Interfacial Tension Between Water and Oil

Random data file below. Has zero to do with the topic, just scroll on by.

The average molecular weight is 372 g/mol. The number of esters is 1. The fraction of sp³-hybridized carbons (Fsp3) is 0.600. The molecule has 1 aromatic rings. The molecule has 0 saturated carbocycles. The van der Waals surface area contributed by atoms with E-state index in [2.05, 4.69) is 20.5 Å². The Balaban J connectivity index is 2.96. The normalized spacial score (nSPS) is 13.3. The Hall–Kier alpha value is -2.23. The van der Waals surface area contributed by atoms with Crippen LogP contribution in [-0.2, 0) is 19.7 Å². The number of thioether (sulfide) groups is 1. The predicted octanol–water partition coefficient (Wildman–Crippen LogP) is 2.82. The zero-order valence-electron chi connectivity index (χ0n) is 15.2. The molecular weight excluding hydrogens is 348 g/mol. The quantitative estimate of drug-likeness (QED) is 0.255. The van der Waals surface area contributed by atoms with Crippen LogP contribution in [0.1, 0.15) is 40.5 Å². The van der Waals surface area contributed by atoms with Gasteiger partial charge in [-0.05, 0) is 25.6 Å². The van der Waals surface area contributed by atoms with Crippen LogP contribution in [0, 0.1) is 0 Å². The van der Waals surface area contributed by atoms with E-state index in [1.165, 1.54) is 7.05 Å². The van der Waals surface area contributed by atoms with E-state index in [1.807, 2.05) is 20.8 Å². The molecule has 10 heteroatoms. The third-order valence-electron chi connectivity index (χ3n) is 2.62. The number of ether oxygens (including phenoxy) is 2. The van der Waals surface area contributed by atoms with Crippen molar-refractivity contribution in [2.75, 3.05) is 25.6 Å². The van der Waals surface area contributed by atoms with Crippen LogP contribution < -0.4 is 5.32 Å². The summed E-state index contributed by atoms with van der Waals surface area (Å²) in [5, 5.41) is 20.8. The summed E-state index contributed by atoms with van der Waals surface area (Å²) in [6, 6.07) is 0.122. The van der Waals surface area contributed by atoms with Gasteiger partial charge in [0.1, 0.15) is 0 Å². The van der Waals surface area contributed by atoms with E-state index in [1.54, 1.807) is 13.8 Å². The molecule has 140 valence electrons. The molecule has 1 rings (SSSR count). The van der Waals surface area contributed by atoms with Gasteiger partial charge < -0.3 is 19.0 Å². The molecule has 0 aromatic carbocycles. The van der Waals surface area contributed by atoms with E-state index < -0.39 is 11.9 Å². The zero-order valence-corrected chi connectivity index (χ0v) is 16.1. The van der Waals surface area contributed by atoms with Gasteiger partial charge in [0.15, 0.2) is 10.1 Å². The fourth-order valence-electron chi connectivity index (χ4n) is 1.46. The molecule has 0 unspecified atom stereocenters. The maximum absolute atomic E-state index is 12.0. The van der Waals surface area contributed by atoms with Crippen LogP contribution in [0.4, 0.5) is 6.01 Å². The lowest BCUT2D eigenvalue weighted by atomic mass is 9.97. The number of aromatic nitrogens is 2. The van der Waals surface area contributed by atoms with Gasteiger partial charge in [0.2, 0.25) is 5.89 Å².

There are many products (such as cosmetics, food, etc.) in our daily life made of emulsions, mixtures of water and oil. However, water and oil are essentially immiscible, and both liquids tend to separate into two phases. Interfacial tension is the force acting between two different liquids. Higher interfacial tension means that both liquids tend to separate into two phases. The higher the interfacial tension value, the more likely the phase separation of the two liquids occurs. Thus, decreasing the interfacial tension is essential to create a stable emulsion. As such, the interfacial tension is an indicator for better understanding stable emulsion formation. Two kinds of measurement methods, the Wilhelmy and pendant drop, are usually used for evaluating interfacial tension. The Wilhelmy method using a platinum plate is a method utilizing the drawing force of liquid to the plate, and this force is converted into interfacial tension. The pendant drop method is a method of applying the curvature radius of the liquid and is often used by many researchers in recent years. The principle and detailed information of evaluating interfacial tension is described in this chapter.